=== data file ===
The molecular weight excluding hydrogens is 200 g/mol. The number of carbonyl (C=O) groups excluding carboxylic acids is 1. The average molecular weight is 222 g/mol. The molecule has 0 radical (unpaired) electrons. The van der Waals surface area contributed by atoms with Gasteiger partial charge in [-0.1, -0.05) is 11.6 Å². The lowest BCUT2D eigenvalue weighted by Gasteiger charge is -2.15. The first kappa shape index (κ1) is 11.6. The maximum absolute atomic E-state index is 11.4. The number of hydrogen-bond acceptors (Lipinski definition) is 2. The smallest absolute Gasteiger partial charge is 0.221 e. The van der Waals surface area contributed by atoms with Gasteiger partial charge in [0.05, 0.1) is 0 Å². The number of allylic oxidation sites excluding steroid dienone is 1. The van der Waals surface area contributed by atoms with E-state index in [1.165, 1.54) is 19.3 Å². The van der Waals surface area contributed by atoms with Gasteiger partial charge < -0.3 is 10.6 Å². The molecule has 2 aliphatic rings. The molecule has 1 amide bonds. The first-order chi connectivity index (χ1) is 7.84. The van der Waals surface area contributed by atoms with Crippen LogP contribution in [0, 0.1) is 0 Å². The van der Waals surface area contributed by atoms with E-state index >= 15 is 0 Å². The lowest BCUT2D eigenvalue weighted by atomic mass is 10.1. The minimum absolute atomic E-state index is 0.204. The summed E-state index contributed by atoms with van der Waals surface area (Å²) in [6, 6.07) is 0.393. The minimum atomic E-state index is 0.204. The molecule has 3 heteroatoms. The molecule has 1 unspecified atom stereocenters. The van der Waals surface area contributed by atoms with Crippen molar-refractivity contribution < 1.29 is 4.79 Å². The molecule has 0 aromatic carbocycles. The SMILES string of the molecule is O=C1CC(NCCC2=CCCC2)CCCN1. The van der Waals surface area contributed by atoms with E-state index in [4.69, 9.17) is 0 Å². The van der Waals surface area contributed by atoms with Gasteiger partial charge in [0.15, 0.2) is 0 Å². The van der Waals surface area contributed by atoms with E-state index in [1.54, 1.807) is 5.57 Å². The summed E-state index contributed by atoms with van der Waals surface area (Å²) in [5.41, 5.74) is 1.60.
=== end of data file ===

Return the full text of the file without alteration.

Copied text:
The molecular weight excluding hydrogens is 200 g/mol. The number of carbonyl (C=O) groups excluding carboxylic acids is 1. The average molecular weight is 222 g/mol. The molecule has 0 radical (unpaired) electrons. The van der Waals surface area contributed by atoms with Gasteiger partial charge in [-0.1, -0.05) is 11.6 Å². The lowest BCUT2D eigenvalue weighted by Gasteiger charge is -2.15. The first kappa shape index (κ1) is 11.6. The maximum absolute atomic E-state index is 11.4. The number of hydrogen-bond acceptors (Lipinski definition) is 2. The smallest absolute Gasteiger partial charge is 0.221 e. The van der Waals surface area contributed by atoms with Gasteiger partial charge in [0.05, 0.1) is 0 Å². The number of allylic oxidation sites excluding steroid dienone is 1. The van der Waals surface area contributed by atoms with E-state index in [1.165, 1.54) is 19.3 Å². The van der Waals surface area contributed by atoms with Gasteiger partial charge < -0.3 is 10.6 Å². The molecule has 2 aliphatic rings. The molecule has 1 amide bonds. The first-order chi connectivity index (χ1) is 7.84. The van der Waals surface area contributed by atoms with Crippen LogP contribution in [0, 0.1) is 0 Å². The van der Waals surface area contributed by atoms with E-state index >= 15 is 0 Å². The lowest BCUT2D eigenvalue weighted by atomic mass is 10.1. The minimum absolute atomic E-state index is 0.204. The summed E-state index contributed by atoms with van der Waals surface area (Å²) in [6, 6.07) is 0.393. The minimum atomic E-state index is 0.204. The molecule has 3 heteroatoms. The molecule has 1 unspecified atom stereocenters. The van der Waals surface area contributed by atoms with Crippen molar-refractivity contribution < 1.29 is 4.79 Å². The molecule has 0 aromatic carbocycles. The SMILES string of the molecule is O=C1CC(NCCC2=CCCC2)CCCN1. The van der Waals surface area contributed by atoms with E-state index in [4.69, 9.17) is 0 Å². The van der Waals surface area contributed by atoms with Gasteiger partial charge in [0.15, 0.2) is 0 Å². The van der Waals surface area contributed by atoms with E-state index in [1.54, 1.807) is 5.57 Å². The summed E-state index contributed by atoms with van der Waals surface area (Å²) in [5.41, 5.74) is 1.60.